There are two subjects that make my brain explode: accounting and law. But for the good of mankind, I will attempt to tackle some questions regarding copyright that may be floating around your head. Please keep in mind that I'm not a legal expert, but I have researched this topic well, and I've talked to some experts. Also, this applies only to the United States, I'm sure other countries will differ.

Q. You sell reconstructed band shirts, isn't that infringing on the band/artist's copyright?

A. No. Assuming I'm buying properly licensed t-shirts (which I am), I can do pretty much whatever I want with them. The "first sale doctrine" allows the lending, reselling, disposing, burning, etc. of an item after purchase. That's why people can sell their used CDs and DVDs (and band shirts) on Ebay. As long as I'm not reproducing a band's design or logo, I'm okay.


Q. Can I stencil or screenprint shirts with my favorite band's logo?

A. Yes and no. Whether you are making a Rolling Stones shirt for yourself or a friend, and you aren't getting $$ for it, or you are making 10 Rolling Stones shirts to sell (without permission from the owner of the copyright or trademark), no.

Even if you aren't making a profit off of someone else's work, you are still reproducing it without their consent. Of course, there's not much chance you'd get caught in either of the above scenarios, seeing as you and me are small potatoes and not worth anything to the big kahunas. But wouldn't it be more fun (and rewarding!) to come up with your own designs?


Q. I made this really cute dress with a Simplicity sewing pattern, can I sell it?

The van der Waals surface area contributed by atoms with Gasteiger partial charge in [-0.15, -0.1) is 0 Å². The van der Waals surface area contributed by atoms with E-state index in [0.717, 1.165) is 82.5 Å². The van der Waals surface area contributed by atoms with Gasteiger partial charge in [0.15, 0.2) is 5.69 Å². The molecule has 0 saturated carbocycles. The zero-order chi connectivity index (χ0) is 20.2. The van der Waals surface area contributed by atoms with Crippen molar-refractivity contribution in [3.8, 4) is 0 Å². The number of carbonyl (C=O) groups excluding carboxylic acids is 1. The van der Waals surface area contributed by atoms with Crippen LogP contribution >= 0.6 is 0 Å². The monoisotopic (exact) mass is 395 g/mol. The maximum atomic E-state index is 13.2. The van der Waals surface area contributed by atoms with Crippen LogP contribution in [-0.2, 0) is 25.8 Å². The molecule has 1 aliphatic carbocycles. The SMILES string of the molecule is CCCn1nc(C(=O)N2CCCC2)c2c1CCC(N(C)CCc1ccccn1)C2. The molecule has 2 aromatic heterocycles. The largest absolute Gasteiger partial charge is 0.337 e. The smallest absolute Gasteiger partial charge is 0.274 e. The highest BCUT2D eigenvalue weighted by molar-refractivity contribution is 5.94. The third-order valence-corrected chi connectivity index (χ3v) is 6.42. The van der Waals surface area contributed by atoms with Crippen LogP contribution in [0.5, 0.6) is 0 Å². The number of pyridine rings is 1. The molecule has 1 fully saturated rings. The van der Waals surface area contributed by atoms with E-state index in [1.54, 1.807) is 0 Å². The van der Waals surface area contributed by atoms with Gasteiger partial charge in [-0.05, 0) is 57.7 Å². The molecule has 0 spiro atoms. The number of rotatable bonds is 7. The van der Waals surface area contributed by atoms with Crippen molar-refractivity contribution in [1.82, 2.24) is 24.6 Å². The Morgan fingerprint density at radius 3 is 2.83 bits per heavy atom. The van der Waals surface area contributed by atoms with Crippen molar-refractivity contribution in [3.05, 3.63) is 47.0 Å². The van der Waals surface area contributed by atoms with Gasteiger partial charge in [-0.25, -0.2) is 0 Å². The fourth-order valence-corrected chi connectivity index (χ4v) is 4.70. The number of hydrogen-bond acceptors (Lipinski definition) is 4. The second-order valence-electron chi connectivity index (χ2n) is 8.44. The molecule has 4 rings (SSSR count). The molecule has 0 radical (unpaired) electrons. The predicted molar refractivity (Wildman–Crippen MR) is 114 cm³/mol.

A. No. If you look on the back of the pattern's package, you'll notice it says that you are prohibited from using the pattern for anything other than private use. That goes for most pattern companies.


Q. How do I copyright my stuff?

A. Technically, as soon as you write, draw, etc. your creation, it's yours. You can register your work with the U.S. Copyright Office, but it is not required. BUT- you will not be able to bring a lawsuit for copyright infringment unless you've registered your copyright. Silly, yes?
It should be noted, however, that you can't copyright certain things, like "useful articles". Examples include clothing, furniture, dinnerware, etc. This means, you can't copyright pants, or a couch, or a spoon. You can copyright the artwork printed on the shirt, and the print on the fabric of the couch, and the ornamental design on the spoon.


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U.S. Copyright Office

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